Sediment budgets in river networks are notoriously difficult to construct, but can be important for quantifying short and long-term changes to fluvial environments. Adequate sediment supply is critical for in channel, bar, and near-shore ecosystems; too much or too little sediment can be a detriment to biota, including mussels and host fish. Hornbach and others (see http://www.macalester.edu/~hornbach/St.Croix/index.html) have been collecting bed sediment at various locations along the St. Croix River since 1990 in an effort to understand controls on mussel population and diversity. These data, along with suspended sediment data collected by other agencies (e.g., Triplett and others, 2003; Metropolitan Council, 2004), can be used to examine trends in sediment transport and/or sediment delivery to the river over time.
We continued the collection of bed sediment in conjunction with mussel quadrat surveying in summer 2004, and initiated sampling of suspended sediment at various locations along the river. We developed rating curves (relating suspended sediment concentration and mean daily water discharge) for several locations along the St. Croix River, and compared these to historical data. In addition, we examined trends in bed sediment grain size over the last decade. Analysis suggests that while bed sediment grain size is relatively unchanged in most of the study areas, there has been a fining trend in the region below the St. Croix Falls dam. This corresponds with a decrease in the juvenile population of the winged mapleleaf mussel, a federally-endangered species found almost exclusively in this part of the St. Croix (Hornbach, 2005). Future research will address fluvial dynamics and sources of fine sediment in this region. Suspended sediment data are more limited, but suggest transport dynamics may have changed over the last half century.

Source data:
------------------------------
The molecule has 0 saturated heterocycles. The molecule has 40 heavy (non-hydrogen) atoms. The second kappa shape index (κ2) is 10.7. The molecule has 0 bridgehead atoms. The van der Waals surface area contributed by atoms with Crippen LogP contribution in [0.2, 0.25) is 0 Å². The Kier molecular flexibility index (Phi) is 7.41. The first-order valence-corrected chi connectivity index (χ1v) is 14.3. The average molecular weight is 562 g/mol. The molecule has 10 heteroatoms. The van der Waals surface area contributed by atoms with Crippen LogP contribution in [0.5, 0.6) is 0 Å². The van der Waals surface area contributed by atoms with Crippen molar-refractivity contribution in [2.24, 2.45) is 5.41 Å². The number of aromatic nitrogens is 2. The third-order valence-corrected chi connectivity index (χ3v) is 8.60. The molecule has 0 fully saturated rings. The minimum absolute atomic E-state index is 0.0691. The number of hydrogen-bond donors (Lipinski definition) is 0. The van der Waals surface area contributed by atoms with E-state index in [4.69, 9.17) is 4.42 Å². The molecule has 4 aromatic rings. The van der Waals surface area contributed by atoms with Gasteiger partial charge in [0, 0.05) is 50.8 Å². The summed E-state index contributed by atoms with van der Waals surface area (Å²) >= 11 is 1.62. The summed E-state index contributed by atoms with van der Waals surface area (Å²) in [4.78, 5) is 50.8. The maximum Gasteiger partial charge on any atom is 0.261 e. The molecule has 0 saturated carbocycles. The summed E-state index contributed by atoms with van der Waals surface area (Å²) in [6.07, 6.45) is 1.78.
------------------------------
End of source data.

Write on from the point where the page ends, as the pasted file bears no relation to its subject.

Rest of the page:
Dan Hornbach, Biology Department at Macalester College has been making annual summer surveys of mussel populations and bed sediment at various locations along the St. Croix River for the past 15 years (see the web site above). I am interested in constructing a sediment budget for both suspended and bed sediment by looking at active transport. In particular, I am intrigued by sediment fluxes above and below the St. Croix Falls Dam, just upriver from the native endangered mussel populations. Dan Hornbach, Mark Hove and I have submitted a proposal to the National Park Service to focus on better constraining the role of sediment on mussel population dynamics in the area.